(c) It is important to distinguish between toxicity data (studies that are specifically designed to elicit a toxic effect) and exposure data (monitoring and biomonitoring data in humans such as in workers & bystanders including children and the elderly that occur as a result of normal use). Since its inception, the PMRA has not used toxicity studies in humans for risk assessment in which human subjects are intentionally dosed with pesticides to identify or quantify their effects. Human studies of this nature that have been brought to our attention, have been used solely in a supplementary manner thus far, to confirm that the animal model is an appropriate surrogate for assessment purposes. As such, the PMRA does not condone the use of human subjects for pesticide testing to establish no observed adverse effect levels (see below) for assessing risk for new or existing products. However, the PMRA does evaluate monitoring and biomonitoring data in humans (e.g., exposure data from workers, bystanders, victims of accidents), if available.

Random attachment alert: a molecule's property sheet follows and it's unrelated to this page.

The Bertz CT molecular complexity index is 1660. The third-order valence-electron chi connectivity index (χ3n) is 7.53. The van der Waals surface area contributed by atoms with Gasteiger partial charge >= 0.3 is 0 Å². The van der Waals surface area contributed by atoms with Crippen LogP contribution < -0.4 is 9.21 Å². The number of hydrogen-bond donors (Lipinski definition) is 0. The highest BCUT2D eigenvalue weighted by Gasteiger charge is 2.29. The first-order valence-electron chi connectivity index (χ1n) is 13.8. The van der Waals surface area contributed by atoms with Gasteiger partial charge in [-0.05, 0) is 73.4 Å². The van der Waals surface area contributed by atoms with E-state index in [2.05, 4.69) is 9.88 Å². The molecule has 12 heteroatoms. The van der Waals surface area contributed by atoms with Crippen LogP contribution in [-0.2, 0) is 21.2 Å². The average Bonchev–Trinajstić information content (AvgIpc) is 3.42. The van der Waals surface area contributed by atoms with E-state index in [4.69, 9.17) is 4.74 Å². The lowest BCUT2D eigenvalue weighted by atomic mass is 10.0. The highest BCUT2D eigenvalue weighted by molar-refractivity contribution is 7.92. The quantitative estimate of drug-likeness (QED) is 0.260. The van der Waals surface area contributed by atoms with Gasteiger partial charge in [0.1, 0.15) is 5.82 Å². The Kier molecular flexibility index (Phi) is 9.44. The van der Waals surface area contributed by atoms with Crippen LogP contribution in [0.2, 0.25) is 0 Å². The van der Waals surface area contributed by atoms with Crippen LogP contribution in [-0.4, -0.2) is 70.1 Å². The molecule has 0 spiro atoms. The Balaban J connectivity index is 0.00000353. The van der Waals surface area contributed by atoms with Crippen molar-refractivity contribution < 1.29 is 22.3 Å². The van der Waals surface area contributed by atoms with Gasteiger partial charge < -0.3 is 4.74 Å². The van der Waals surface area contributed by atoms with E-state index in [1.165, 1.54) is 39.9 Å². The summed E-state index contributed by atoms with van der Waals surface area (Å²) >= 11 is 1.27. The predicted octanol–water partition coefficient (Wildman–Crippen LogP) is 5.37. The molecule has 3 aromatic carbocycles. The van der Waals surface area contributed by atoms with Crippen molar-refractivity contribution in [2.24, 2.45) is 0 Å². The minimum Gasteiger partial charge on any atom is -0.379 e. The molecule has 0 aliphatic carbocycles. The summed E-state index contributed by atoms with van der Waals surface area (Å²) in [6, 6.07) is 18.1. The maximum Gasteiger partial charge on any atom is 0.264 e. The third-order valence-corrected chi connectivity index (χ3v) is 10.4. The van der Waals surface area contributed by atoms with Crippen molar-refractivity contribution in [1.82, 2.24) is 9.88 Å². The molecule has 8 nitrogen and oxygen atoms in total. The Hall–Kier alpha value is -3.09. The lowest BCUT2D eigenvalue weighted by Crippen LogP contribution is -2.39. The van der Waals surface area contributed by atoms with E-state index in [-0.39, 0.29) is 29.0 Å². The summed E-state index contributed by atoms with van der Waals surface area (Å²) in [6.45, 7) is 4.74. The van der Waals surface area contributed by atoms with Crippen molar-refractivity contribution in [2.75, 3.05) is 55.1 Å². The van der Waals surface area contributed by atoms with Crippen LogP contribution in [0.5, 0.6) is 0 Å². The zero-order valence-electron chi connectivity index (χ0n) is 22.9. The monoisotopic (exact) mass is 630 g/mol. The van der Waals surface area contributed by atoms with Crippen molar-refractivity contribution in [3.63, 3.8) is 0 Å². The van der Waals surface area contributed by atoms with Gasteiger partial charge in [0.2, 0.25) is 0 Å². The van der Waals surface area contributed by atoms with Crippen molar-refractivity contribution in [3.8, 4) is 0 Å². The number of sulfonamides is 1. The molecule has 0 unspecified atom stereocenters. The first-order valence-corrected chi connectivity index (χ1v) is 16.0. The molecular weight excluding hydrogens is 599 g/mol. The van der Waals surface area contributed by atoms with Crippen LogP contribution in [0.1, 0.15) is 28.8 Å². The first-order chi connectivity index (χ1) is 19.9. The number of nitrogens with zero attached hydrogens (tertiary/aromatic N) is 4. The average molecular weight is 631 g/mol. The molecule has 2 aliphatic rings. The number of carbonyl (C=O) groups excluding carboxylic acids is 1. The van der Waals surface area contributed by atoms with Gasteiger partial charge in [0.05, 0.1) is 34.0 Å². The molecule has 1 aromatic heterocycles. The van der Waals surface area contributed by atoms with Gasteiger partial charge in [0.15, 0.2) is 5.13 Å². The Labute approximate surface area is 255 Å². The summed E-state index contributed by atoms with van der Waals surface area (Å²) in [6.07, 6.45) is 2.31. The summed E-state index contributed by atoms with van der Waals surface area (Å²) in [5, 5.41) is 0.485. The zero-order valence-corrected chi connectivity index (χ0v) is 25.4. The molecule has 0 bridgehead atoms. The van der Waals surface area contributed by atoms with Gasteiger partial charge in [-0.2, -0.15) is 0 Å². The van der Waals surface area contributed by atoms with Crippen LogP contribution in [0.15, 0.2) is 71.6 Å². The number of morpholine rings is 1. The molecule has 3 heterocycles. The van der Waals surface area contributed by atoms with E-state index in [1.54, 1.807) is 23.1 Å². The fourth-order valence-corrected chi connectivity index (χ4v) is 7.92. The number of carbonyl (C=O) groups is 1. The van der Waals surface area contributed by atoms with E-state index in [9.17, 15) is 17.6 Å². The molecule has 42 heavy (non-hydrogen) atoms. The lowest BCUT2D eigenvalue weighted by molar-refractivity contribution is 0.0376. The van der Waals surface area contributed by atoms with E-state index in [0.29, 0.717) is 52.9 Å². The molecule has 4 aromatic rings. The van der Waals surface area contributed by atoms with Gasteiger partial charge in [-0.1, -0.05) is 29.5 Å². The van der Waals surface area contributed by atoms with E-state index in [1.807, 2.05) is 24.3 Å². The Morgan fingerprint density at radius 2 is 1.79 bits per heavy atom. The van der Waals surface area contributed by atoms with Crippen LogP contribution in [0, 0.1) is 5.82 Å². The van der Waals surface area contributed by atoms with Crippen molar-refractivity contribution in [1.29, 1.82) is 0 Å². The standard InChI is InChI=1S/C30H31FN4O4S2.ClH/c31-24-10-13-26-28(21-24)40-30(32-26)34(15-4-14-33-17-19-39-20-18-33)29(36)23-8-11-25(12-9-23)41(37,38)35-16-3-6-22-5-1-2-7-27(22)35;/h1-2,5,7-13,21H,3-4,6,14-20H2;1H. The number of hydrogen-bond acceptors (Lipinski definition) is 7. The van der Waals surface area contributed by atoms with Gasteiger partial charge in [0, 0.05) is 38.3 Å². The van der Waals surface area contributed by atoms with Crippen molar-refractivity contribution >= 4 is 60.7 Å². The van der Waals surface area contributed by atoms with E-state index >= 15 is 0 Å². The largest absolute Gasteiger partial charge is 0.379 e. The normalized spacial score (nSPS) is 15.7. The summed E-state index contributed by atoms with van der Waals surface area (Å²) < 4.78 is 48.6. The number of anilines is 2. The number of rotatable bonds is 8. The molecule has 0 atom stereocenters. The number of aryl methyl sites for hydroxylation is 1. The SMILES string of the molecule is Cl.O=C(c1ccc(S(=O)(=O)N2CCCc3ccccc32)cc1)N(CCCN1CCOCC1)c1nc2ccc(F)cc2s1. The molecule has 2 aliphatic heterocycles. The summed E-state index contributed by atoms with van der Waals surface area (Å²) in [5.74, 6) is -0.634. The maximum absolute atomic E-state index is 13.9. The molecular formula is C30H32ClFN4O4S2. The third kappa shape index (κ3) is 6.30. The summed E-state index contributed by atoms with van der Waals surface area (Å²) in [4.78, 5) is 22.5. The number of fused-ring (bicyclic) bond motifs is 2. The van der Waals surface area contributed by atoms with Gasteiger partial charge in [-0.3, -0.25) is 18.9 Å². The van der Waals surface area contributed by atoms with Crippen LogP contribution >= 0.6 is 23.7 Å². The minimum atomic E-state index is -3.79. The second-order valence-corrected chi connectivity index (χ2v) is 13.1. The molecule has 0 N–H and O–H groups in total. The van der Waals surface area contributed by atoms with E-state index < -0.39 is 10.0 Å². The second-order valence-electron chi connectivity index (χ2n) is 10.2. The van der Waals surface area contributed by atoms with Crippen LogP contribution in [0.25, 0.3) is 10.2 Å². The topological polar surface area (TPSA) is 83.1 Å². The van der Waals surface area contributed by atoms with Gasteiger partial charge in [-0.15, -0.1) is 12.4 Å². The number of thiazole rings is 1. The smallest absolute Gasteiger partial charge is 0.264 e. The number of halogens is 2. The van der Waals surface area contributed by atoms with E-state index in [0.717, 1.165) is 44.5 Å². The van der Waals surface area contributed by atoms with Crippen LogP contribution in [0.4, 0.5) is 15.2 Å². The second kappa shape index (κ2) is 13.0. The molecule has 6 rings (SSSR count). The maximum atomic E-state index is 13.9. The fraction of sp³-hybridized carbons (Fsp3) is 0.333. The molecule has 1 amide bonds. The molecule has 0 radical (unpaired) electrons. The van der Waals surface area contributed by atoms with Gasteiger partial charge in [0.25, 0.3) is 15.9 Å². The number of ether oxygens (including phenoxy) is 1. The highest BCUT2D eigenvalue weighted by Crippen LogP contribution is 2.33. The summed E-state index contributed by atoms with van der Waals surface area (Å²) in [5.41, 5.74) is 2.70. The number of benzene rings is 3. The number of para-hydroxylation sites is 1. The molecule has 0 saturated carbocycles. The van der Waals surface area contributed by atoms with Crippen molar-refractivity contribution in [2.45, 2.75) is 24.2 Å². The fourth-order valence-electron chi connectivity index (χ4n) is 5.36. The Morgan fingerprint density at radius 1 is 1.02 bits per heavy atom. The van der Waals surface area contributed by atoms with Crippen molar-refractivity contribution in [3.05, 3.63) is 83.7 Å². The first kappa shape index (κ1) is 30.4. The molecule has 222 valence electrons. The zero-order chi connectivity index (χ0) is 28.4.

The PMRA uses animal data as a surrogate for understanding the hazard profile (i.e., toxicity) of a given chemical and for establishing reference doses for the purpose of conducting human health risk assessments. Toxicity data from a number of different mammalian species including mice, rats, rabbits and dogs are examined, in order to assess cross species similarities and differences, as well as species sensitivity. Studies examine short and long term effects, as well as the potential for a chemical to induce birth defects, reproductive effects, potential sensitivity in the young and cancer. These studies are conducted at doses many times higher than what humans are exposed to, in order to understand the toxicity profile for a given chemical. Typically, the most sensitive species is used as the indicator species for human toxicity and health risk assessment, unless there are sufficient data to indicate another species is more appropriate. For human health risk assessment, safety factors are applied to the dose where no effects were observed in animal studies (i.e. the “no effect level” noted above) to create a reference dose. This reference dose is, at minimum, 100 times below the dose where no toxic effects were observed in animal tests. The safety factors account for interspecies extrapolation from animals to humans, for intraspecies variability, as well as for any other concerns identified in the toxicology data such as potential sensitivity of the young. This approach is consistent with that of other regulatory authorities that base human health risk assessments on animal toxicity data. Retrospective analyses indicate that this approach is protective of the human population.